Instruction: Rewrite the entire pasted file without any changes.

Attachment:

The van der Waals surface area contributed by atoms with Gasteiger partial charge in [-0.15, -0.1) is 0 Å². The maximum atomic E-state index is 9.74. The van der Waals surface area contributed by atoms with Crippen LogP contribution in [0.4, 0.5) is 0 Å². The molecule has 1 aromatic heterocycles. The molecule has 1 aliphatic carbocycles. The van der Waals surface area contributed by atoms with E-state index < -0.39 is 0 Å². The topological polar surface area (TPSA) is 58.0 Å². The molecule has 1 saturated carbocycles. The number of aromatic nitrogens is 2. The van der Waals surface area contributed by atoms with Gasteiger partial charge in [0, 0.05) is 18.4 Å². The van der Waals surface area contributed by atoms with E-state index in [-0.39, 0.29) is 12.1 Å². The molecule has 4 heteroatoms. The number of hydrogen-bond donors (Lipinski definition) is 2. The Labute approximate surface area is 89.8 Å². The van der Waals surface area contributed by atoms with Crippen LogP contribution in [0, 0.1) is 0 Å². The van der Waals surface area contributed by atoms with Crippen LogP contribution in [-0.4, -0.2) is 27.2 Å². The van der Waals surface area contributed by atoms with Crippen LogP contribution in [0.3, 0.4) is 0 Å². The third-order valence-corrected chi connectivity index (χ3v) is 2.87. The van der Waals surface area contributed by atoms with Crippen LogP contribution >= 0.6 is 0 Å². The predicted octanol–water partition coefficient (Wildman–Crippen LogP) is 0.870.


The van der Waals surface area contributed by atoms with Gasteiger partial charge in [-0.15, -0.1) is 0 Å². The maximum atomic E-state index is 9.74. The van der Waals surface area contributed by atoms with Crippen LogP contribution in [0.4, 0.5) is 0 Å². The molecule has 1 aromatic heterocycles. The molecule has 1 aliphatic carbocycles. The van der Waals surface area contributed by atoms with E-state index < -0.39 is 0 Å². The topological polar surface area (TPSA) is 58.0 Å². The molecule has 1 saturated carbocycles. The number of aromatic nitrogens is 2. The van der Waals surface area contributed by atoms with Gasteiger partial charge in [0, 0.05) is 18.4 Å². The van der Waals surface area contributed by atoms with E-state index in [-0.39, 0.29) is 12.1 Å². The molecule has 4 heteroatoms. The number of hydrogen-bond donors (Lipinski definition) is 2. The Labute approximate surface area is 89.8 Å². The van der Waals surface area contributed by atoms with Crippen LogP contribution in [0, 0.1) is 0 Å². The van der Waals surface area contributed by atoms with Crippen LogP contribution in [-0.4, -0.2) is 27.2 Å². The van der Waals surface area contributed by atoms with Crippen LogP contribution in [0.3, 0.4) is 0 Å². The third-order valence-corrected chi connectivity index (χ3v) is 2.87. The van der Waals surface area contributed by atoms with Crippen LogP contribution >= 0.6 is 0 Å². The predicted octanol–water partition coefficient (Wildman–Crippen LogP) is 0.870.